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Cloud computing and enterprise mobility were arguably the top two corporate buzzwords of 2012. For the most part, organizations have benefited from implementing cloud and mobile strategies, but at times, they’ve struggled to manage the rapidly increasing amounts of data. This rising need for big data analytics has, in large part, led to the reemergence of business intelligence (BI).
“As CIOs continue to amplify the enterprise with digital technologies while improving IT organizational structure, management and governance, 2013 promises to be a year of dual priorities,” said Dave Aron, vice president and fellow at Gartner.
A recent Gartner survey found BI and analytics to be the No. 1 priority for CIOs in 2013, surpassing cloud computing and mobile technologies in importance. Meanwhile, an earlier Gartner report revealed that worldwide IT spending on big data analytics would total $28 billion in 2012, before jumping to $34 billion in 2013.
Using big data effectively
In a recent blog for Forbes, David Selinger, founder, CEO and data scientist at Rich Relevance, suggested that 2013 will likely mark big data’s coming out party. At the same time, many companies are struggling to use big data effectively, likely because they aren’t implementing the proper strategies. Selinger listed his advice on how to use the technology, including:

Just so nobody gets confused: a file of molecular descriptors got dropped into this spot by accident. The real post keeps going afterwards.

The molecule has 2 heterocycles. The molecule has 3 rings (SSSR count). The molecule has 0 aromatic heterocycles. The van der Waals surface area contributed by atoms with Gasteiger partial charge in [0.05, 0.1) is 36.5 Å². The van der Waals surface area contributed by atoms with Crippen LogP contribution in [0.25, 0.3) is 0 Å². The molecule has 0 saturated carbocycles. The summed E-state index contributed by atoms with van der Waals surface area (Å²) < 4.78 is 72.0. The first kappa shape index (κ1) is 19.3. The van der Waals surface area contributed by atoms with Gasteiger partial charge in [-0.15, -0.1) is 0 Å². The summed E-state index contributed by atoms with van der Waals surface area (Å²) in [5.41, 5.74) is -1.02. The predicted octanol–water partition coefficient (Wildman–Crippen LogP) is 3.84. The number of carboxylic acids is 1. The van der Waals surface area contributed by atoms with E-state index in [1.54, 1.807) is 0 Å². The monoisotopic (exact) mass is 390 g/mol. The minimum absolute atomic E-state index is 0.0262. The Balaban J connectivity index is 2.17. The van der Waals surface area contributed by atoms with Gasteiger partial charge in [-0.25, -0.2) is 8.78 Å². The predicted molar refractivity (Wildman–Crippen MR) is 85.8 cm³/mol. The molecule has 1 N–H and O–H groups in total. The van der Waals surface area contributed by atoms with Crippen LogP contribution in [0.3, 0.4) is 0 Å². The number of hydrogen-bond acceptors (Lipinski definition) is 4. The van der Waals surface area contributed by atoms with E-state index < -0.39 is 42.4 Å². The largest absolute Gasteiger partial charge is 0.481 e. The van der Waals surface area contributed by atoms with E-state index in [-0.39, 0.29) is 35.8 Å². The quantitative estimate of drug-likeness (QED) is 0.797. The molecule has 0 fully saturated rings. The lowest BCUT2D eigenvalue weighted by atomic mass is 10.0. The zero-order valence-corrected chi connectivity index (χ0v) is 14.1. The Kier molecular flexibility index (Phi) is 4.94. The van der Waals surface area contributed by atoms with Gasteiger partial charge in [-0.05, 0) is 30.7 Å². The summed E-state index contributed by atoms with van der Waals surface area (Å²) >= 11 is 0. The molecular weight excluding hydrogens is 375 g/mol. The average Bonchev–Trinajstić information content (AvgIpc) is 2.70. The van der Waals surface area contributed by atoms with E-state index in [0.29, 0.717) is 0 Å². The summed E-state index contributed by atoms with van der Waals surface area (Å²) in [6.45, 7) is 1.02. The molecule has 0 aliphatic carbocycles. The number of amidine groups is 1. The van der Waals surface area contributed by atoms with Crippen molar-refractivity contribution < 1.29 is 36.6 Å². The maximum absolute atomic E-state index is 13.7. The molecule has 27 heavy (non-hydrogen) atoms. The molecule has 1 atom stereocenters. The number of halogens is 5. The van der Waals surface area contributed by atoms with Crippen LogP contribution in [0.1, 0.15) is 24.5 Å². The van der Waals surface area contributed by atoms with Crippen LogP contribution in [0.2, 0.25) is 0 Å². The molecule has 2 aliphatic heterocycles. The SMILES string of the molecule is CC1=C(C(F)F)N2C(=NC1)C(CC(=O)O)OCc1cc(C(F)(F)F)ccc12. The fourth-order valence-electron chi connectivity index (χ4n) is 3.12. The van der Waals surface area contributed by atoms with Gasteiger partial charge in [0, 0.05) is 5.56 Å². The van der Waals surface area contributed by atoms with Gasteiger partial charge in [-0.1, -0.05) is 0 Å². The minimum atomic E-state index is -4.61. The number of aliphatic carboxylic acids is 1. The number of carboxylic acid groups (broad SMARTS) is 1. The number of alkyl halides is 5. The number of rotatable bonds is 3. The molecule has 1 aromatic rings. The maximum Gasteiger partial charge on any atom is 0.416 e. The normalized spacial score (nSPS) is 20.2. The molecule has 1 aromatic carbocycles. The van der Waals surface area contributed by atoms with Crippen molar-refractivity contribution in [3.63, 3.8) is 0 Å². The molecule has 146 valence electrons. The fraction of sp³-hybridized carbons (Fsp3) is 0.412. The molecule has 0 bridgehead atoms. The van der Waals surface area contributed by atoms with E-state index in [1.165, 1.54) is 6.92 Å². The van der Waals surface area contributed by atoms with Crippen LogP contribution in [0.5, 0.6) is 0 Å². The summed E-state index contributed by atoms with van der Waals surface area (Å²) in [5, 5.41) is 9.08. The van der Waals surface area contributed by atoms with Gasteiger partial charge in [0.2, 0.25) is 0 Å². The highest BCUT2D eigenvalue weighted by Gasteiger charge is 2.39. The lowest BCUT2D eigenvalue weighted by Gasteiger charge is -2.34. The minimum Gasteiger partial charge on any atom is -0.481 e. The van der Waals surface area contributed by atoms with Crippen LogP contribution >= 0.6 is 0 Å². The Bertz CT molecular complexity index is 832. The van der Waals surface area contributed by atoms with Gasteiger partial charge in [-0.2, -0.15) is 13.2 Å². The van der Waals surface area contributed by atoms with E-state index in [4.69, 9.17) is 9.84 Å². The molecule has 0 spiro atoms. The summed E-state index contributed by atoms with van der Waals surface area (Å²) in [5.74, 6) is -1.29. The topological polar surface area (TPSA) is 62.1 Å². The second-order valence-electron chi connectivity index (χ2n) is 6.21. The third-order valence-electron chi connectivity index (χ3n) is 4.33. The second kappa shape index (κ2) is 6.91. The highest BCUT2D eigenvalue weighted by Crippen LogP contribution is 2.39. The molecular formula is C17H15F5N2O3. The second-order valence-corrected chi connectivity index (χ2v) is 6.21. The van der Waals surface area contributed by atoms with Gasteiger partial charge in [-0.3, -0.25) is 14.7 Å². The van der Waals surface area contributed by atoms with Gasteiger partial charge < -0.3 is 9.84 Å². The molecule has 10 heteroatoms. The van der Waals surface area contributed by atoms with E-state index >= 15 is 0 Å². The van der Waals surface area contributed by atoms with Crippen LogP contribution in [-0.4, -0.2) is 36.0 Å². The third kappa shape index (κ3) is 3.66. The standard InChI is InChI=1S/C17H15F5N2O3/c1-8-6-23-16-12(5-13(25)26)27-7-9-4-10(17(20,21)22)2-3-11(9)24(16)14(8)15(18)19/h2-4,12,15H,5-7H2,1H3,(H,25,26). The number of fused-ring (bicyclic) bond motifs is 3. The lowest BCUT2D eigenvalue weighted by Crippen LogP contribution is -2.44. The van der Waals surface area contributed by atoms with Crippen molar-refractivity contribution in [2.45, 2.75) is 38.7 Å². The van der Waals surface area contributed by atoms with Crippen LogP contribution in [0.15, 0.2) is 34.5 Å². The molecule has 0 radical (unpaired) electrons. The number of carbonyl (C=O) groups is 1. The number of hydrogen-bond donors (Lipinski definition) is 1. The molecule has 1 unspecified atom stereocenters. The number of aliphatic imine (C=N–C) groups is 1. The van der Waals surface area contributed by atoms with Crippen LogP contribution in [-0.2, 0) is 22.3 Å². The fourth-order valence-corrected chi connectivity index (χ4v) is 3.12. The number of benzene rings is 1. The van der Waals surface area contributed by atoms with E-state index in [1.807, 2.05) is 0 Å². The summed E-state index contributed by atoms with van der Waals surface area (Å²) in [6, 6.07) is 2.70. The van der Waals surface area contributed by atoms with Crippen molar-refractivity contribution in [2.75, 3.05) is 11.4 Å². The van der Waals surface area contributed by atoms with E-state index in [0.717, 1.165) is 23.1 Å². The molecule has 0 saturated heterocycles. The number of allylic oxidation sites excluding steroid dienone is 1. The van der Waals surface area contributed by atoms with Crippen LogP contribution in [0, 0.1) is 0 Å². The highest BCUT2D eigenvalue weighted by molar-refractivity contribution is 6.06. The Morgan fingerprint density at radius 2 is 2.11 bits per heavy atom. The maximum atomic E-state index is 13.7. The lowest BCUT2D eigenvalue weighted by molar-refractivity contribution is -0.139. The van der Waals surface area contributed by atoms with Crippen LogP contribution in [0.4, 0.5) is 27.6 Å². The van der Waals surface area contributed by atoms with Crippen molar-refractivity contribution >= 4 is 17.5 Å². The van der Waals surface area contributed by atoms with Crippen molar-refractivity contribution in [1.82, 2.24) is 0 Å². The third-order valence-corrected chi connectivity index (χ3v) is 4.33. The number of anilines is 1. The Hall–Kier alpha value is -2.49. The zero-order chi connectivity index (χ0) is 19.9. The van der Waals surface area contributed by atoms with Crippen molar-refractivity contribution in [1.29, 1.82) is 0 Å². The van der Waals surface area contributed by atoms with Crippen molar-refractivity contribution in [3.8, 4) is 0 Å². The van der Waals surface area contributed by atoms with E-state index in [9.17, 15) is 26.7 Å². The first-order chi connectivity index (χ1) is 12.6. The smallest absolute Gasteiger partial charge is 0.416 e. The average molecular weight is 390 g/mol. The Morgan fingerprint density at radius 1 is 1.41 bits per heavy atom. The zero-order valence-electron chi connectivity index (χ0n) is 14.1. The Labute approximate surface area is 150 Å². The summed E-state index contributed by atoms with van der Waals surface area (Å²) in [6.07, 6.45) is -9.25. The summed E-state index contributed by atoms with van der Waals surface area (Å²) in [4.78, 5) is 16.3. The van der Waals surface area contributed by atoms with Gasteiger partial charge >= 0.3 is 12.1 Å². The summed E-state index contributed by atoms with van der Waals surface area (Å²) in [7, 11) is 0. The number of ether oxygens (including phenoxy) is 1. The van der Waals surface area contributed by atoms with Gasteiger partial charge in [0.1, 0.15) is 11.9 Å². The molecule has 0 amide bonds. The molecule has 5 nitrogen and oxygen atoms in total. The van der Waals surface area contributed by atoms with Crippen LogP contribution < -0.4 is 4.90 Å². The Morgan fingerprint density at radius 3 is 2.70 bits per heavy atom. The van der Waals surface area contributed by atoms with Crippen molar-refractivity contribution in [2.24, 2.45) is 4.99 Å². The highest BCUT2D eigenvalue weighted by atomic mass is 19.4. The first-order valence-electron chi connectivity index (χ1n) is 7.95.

- Use the cloud: Cloud computing is an essential tool for big data, particularly because of its exceptional storage capabilities. In addition, the cloud allows organizations to scale their data storage up or down as needed.
- Hire experts: Big data is only as effective as the person who conducts the data analysis, so companies may want to hire a data specialist from the outside.
- Limit focus: At times, organizations get distracted by big data’s ability to handle limitless amounts of information. Instead, they should narrow their focus to a select few business functions, such as customer trends or which advertising strategies are most effective.
Future of security?
While most people are gravitating toward big data analytics for business-related purposes, the technology might soon serve another vital role: security.
While primarily positive, the rise of technologies like cloud computing, social media and mobile devices has seemed to revitalize cybercriminals. At the moment, hackers appear to be ahead of their enterprise counterpoints, but big data could change all of that.
“This is what makes security interesting going forward,” said RSA Chief Technologist Sam Curry, according to Network World.
A recent RSA study projected that big data analytics could be an essential security tool within two years by providing capabilities like fraud detection, network monitoring and identity management.